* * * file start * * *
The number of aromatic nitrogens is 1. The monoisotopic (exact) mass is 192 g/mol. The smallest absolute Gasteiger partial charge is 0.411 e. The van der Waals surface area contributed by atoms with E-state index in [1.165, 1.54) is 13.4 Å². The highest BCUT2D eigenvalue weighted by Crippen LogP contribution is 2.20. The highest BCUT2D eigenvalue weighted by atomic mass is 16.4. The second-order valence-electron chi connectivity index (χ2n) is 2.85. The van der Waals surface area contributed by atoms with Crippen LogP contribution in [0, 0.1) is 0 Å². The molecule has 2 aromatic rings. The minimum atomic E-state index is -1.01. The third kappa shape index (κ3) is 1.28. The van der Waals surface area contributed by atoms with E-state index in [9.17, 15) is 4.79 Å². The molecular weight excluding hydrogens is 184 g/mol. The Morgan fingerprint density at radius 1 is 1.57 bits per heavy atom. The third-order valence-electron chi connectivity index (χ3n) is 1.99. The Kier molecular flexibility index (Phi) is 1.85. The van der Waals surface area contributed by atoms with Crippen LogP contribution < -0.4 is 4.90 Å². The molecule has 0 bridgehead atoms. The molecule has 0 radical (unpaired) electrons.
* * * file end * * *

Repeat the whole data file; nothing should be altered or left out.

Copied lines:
The number of aromatic nitrogens is 1. The monoisotopic (exact) mass is 192 g/mol. The smallest absolute Gasteiger partial charge is 0.411 e. The van der Waals surface area contributed by atoms with E-state index in [1.165, 1.54) is 13.4 Å². The highest BCUT2D eigenvalue weighted by Crippen LogP contribution is 2.20. The highest BCUT2D eigenvalue weighted by atomic mass is 16.4. The second-order valence-electron chi connectivity index (χ2n) is 2.85. The van der Waals surface area contributed by atoms with Crippen LogP contribution in [0, 0.1) is 0 Å². The molecule has 2 aromatic rings. The minimum atomic E-state index is -1.01. The third kappa shape index (κ3) is 1.28. The van der Waals surface area contributed by atoms with E-state index in [9.17, 15) is 4.79 Å². The molecular weight excluding hydrogens is 184 g/mol. The Morgan fingerprint density at radius 1 is 1.57 bits per heavy atom. The third-order valence-electron chi connectivity index (χ3n) is 1.99. The Kier molecular flexibility index (Phi) is 1.85. The van der Waals surface area contributed by atoms with Crippen LogP contribution < -0.4 is 4.90 Å². The molecule has 0 bridgehead atoms. The molecule has 0 radical (unpaired) electrons.